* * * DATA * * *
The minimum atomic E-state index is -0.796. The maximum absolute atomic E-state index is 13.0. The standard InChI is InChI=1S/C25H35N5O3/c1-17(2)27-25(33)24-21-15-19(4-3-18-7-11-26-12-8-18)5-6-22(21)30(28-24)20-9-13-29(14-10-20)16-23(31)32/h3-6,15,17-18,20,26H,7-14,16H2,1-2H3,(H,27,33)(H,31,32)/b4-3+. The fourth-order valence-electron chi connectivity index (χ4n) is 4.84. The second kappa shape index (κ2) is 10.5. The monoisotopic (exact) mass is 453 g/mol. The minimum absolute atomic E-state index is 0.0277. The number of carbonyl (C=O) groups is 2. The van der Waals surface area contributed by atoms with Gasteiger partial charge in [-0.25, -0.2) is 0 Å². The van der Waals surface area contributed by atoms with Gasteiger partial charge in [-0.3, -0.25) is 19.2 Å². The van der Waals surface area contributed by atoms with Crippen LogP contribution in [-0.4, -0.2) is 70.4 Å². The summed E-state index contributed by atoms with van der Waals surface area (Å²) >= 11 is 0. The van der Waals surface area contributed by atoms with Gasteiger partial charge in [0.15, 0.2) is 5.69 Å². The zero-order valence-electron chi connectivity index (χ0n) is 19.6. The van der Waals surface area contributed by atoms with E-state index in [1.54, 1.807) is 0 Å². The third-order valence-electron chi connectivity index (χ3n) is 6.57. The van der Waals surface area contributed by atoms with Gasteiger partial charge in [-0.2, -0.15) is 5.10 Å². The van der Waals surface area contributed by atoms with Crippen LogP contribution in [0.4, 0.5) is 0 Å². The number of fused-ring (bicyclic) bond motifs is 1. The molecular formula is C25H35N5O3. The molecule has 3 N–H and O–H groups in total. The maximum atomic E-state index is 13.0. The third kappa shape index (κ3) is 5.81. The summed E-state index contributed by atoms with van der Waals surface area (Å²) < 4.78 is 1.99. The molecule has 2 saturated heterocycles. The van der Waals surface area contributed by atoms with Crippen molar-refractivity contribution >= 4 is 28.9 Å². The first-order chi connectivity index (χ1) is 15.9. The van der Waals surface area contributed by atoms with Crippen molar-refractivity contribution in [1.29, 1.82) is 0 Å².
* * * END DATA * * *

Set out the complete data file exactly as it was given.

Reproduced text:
The minimum atomic E-state index is -0.796. The maximum absolute atomic E-state index is 13.0. The standard InChI is InChI=1S/C25H35N5O3/c1-17(2)27-25(33)24-21-15-19(4-3-18-7-11-26-12-8-18)5-6-22(21)30(28-24)20-9-13-29(14-10-20)16-23(31)32/h3-6,15,17-18,20,26H,7-14,16H2,1-2H3,(H,27,33)(H,31,32)/b4-3+. The fourth-order valence-electron chi connectivity index (χ4n) is 4.84. The second kappa shape index (κ2) is 10.5. The monoisotopic (exact) mass is 453 g/mol. The minimum absolute atomic E-state index is 0.0277. The number of carbonyl (C=O) groups is 2. The van der Waals surface area contributed by atoms with Gasteiger partial charge in [-0.25, -0.2) is 0 Å². The van der Waals surface area contributed by atoms with Gasteiger partial charge in [-0.3, -0.25) is 19.2 Å². The van der Waals surface area contributed by atoms with Crippen LogP contribution in [-0.4, -0.2) is 70.4 Å². The summed E-state index contributed by atoms with van der Waals surface area (Å²) >= 11 is 0. The van der Waals surface area contributed by atoms with Gasteiger partial charge in [0.15, 0.2) is 5.69 Å². The zero-order valence-electron chi connectivity index (χ0n) is 19.6. The van der Waals surface area contributed by atoms with E-state index in [1.54, 1.807) is 0 Å². The third-order valence-electron chi connectivity index (χ3n) is 6.57. The van der Waals surface area contributed by atoms with Gasteiger partial charge in [-0.2, -0.15) is 5.10 Å². The van der Waals surface area contributed by atoms with Crippen LogP contribution in [0.4, 0.5) is 0 Å². The number of fused-ring (bicyclic) bond motifs is 1. The molecular formula is C25H35N5O3. The molecule has 3 N–H and O–H groups in total. The maximum atomic E-state index is 13.0. The third kappa shape index (κ3) is 5.81. The summed E-state index contributed by atoms with van der Waals surface area (Å²) < 4.78 is 1.99. The molecule has 2 saturated heterocycles. The van der Waals surface area contributed by atoms with Crippen molar-refractivity contribution >= 4 is 28.9 Å². The first-order chi connectivity index (χ1) is 15.9. The van der Waals surface area contributed by atoms with Crippen molar-refractivity contribution in [1.29, 1.82) is 0 Å².